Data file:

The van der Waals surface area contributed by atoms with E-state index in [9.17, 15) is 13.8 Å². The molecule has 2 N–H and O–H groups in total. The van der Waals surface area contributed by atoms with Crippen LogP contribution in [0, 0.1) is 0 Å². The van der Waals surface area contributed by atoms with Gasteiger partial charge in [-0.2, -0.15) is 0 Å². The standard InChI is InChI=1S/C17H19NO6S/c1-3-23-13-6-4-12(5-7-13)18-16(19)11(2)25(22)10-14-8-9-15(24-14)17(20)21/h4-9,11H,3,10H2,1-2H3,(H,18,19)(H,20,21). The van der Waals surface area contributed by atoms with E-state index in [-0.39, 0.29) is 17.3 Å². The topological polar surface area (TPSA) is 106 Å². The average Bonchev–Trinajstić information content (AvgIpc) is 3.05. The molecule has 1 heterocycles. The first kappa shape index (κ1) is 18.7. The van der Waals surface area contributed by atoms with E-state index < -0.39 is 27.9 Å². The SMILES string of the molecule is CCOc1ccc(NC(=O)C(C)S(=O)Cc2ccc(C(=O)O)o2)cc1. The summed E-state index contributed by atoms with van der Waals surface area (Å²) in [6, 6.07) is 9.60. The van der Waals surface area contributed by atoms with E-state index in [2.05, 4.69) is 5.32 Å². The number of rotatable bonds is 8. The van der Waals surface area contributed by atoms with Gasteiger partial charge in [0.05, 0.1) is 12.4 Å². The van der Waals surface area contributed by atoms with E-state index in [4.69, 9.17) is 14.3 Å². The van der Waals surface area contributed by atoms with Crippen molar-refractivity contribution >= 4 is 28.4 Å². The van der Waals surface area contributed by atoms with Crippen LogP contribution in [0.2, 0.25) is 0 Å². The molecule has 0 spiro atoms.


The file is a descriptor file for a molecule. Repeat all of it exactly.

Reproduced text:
The van der Waals surface area contributed by atoms with E-state index in [9.17, 15) is 13.8 Å². The molecule has 2 N–H and O–H groups in total. The van der Waals surface area contributed by atoms with Crippen LogP contribution in [0, 0.1) is 0 Å². The van der Waals surface area contributed by atoms with Gasteiger partial charge in [-0.2, -0.15) is 0 Å². The standard InChI is InChI=1S/C17H19NO6S/c1-3-23-13-6-4-12(5-7-13)18-16(19)11(2)25(22)10-14-8-9-15(24-14)17(20)21/h4-9,11H,3,10H2,1-2H3,(H,18,19)(H,20,21). The van der Waals surface area contributed by atoms with E-state index in [-0.39, 0.29) is 17.3 Å². The topological polar surface area (TPSA) is 106 Å². The average Bonchev–Trinajstić information content (AvgIpc) is 3.05. The molecule has 1 heterocycles. The first kappa shape index (κ1) is 18.7. The van der Waals surface area contributed by atoms with E-state index < -0.39 is 27.9 Å². The SMILES string of the molecule is CCOc1ccc(NC(=O)C(C)S(=O)Cc2ccc(C(=O)O)o2)cc1. The summed E-state index contributed by atoms with van der Waals surface area (Å²) in [6, 6.07) is 9.60. The van der Waals surface area contributed by atoms with E-state index in [2.05, 4.69) is 5.32 Å². The number of rotatable bonds is 8. The van der Waals surface area contributed by atoms with Gasteiger partial charge in [0.05, 0.1) is 12.4 Å². The van der Waals surface area contributed by atoms with E-state index in [4.69, 9.17) is 14.3 Å². The van der Waals surface area contributed by atoms with Crippen molar-refractivity contribution >= 4 is 28.4 Å². The van der Waals surface area contributed by atoms with Crippen LogP contribution in [0.2, 0.25) is 0 Å². The molecule has 0 spiro atoms.